Monday October 24, 2005 5:16 PM
By ROBERT H. REID, Associated Press Writer
BAGHDAD, Iraq (AP) - Three enormous bombs, one of them a cement-mixing truck packed with explosives, blew up near an Iraqi police post near the Palestine Hotel - home to many foreign journalists in Iraq. Police said 17 people were killed.
The dead included Iraqi police and civilians, said Assistant Interior Minister Maj. Gen. Hussein Kamal.
A second bomb exploded not far from the police post which sits on the northeast side of Firdous Square, just east of the hotel grounds.
By Bryan Bender, Boston Globe Staff
WASHINGTON -- The defense secretary who served under President Richard M. Nixon during the Vietnam War is warning that the United States is repeating in Iraq some of the mistakes that led to public disillusionment and ultimate defeat in Vietnam, including the impression that there is no clear goal for victory or a detailed, well-described plan to bring US troops home.
Melvin R. Laird, who led the Defense Department in the final years of the Vietnam War, writes in the next edition of Foreign Affairs magazine that most Americans want to see a clearly defined exit strategy and will not tolerate an open-ended military commitment in Iraq -- something that he said would make the fledgling Iraqi government even more dependent on US forces and hinder its independence.
By Melvin R. Laird
From Foreign Affairs, November/December 2005
Summary: During Richard Nixon's first term, when I served as secretary of defense, we withdrew most U.S. forces from Vietnam while building up the South's ability to defend itself. The result was a success -- until Congress snatched defeat from the jaws of victory by cutting off funding for our ally in 1975. Washington should follow a similar strategy now, but this time finish the job properly.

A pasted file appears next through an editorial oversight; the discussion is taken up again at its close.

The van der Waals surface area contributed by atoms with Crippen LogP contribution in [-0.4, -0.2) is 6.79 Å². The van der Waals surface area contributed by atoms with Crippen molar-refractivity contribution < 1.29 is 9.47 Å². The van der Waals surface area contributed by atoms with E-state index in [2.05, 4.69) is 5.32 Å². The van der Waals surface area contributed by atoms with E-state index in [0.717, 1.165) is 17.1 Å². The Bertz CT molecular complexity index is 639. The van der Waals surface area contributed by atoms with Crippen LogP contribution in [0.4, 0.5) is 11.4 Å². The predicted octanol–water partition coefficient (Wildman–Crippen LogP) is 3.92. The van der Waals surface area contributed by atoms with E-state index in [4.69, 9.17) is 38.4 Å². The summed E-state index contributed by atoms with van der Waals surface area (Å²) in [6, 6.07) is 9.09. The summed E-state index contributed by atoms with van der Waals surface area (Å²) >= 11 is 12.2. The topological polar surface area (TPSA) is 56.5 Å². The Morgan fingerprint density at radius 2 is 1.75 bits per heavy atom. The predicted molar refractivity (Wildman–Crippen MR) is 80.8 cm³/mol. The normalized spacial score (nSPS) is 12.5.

MELVIN R. LAIRD was Secretary of Defense from 1969 to 1973, Counselor to the President for Domestic Affairs from 1973 to 1974, and a member of the House of Representatives from 1952 to 1969. He currently serves as Senior Counselor for National and International Affairs at the Reader's Digest Association.
By Robert Dreyfuss
Robert Dreyfuss is a freelance writer based in Alexandria, Va., who specializes in politics and national security issues. He is a contributing editor at The Nation, a contributing writer at Mother Jones, a senior correspondent for The American Prospect, and a frequent contributor to Rolling Stone. His book, Devil's Game: How the United States Helped Unleash Fundamentalist Islam, will be published by Henry Holt/Metropolitan Books in the fall .
The news from Syria shows that the neoconservative plan for the Middle East is still in play.
Three years ago, the U.S. invasion of Iraq was widely viewed as the first chapter of a region-wide strategy to remake the entire map of the Middle East. Following Iraq, Syria and Iran would be the next targets, after which the oil-rich states of the Arabian Gulf, including Saudi Arabia, would follow. It was a policy driven by neoconservatives in and outside of the Bush administration, and they didn’t exactly make an effort to keep it secret. In April, 2003, in an article in The American Prospect titled “Just the Beginning ,